What is a Latte? 

The Coffee Folk is reader-supported. When you purchase through links on our site, we may earn an affiliate commission.

The latte is the iconic espresso-based drink in the West. According to one 2020 poll, it is the single most-ordered drink in the UK! 

But as with the Cappuccino, the latte has as many variations as there are coffee shops. Is it a small drink or a large one? Single shot or double? Glass or mug? No milk foam, a little foam, or lots of foam? 

In this article, we want to understand the origins, nature, and distinctives of the humble latte.

What is a Latte?

What is a latte

The term latte or caffè latte doesn’t actually refer to a specific recipe. It is best seen as a general description of an espresso and milk drink. In fact, the term caffe latte simply means ‘milk coffee’ in Italian.  

Coffee luminaire James Hoffmann defined it in this way: 

The idea of the caffe latte is simple – a sweet, milky beverage with a little coffee flavour.’

However, we can go a little more specific than that. A traditional caffe latte is distinguished by a number of elements

  • It is usually served in a large cup (10-12 oz)
  • It usually has an espresso-to-milk ratio of 1:4-1:8
  • It usually has less foamed milk than a cappuccino
  • It usually has a double shot of espresso 
  • It usually has latte art on top

In many ways, the latte is a large and milky cappuccino. So a latte is a large espresso-based coffee drink that is smooth, milky, and sweet. 

Traditionally it has been seen as a sweet drink that, due to the amount of steamed milk, takes almost all the bitterness away from coffee. Almost a gateway espresso drink. 

Origins of the Latte

Coffee and milk drinks certainly have a diverse history from the Milchkaffee in Germany, the café au lait in France, the café con leche in Spain, and of course the caffe latte in Italy. 

However, while the term caffe latte is Italian ironically the modern latte didn’t actually originate in Italy. In fact, in Italy, if you order a latte you will suffer the humiliation of being handed a cup of milk! The latte is not really part of Italian culture and is a rare order in coffee shops. In fact, in Italy the latte is generally made with the Moka pot and heated non-steamed milk at home.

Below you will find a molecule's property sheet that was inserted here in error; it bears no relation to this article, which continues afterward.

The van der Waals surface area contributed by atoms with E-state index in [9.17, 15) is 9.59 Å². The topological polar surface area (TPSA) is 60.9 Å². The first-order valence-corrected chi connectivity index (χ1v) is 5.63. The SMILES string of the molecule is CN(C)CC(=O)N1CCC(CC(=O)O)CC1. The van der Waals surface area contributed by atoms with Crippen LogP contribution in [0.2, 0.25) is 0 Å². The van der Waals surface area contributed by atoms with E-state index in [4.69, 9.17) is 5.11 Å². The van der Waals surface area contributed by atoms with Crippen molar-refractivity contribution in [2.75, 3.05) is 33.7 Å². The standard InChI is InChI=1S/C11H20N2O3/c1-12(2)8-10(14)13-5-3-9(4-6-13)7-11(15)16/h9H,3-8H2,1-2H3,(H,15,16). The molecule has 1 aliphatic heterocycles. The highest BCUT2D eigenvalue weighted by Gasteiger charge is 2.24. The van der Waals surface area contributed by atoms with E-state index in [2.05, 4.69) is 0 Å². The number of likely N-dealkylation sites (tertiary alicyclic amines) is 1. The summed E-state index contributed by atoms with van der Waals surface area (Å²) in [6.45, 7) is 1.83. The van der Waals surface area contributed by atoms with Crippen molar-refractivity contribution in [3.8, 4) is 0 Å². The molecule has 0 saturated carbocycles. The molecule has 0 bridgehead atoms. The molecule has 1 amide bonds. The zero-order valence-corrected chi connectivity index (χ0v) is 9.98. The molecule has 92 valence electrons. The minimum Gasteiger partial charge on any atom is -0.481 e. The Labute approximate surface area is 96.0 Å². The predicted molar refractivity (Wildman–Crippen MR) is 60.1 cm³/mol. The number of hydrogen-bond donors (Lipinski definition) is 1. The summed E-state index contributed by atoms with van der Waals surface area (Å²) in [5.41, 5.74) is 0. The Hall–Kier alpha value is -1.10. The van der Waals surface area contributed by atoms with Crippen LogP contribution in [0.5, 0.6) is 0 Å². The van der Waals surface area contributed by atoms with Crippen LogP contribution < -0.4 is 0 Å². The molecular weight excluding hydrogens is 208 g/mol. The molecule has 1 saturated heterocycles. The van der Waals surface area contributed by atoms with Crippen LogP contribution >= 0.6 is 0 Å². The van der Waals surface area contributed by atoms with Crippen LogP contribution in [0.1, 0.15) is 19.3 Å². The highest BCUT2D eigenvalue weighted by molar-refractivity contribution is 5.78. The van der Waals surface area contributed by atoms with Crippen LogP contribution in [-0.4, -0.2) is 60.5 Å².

It is generally thought that the modern latte came to life in the US and was popularized in the 1980s in Seattle. At least one account is that following the Second World War, American soldiers returned to the States and wanted to replicate the milk and coffee drinks they enjoyed in Italy. 

Latte vs Cappuccino 

There is a fair bit of confusion, both in coffee shops and in the general populace, about the differentiation between lattes and cappuccinos. You can see our introduction to the cappuccino here.  

The differences can be seen here 

Cappuccino vs Latte

Basically, a latte is a larger more milky cappuccino with less foamed milk. As such, the cappuccino is a lot more intense while the latte is more sweet and silky. 

How To Make A Latte at Home 

Making a latte at home is simple if you own an espresso machine. Just follow these basic steps:

  1. Pull a double shot of espresso into a large mug (we recommend using a 1-1.5 recipe; 18g of coffee in, 27g out in 25-30 seconds)
  2. Steam a large jug of milk (try to make it more velvety and less foamy)
  3. Pour the steamed milk on top of the espresso (and if possible add some stunning latte art, even a wonky heart will do!)

It’s as simple as that. 

How to make a latte

Takeaway: What is a Latte? 

In summary, a latte is a large and milky espresso-based drink. It is typically enjoyed in a large 10-12 oz cup topped with minimal foam and stunning latte art. As the name suggests (literally ‘milk coffee’), it is less intense than many other espresso drinks and as such forms a silky and sweet coffee-flavored drink that is often enjoyed even by non-coffee drinkers. 

The latte is a gentle introduction to coffee and a staple in coffee shops for a reason, if you are after a cozy coffee drink, the latte is your order.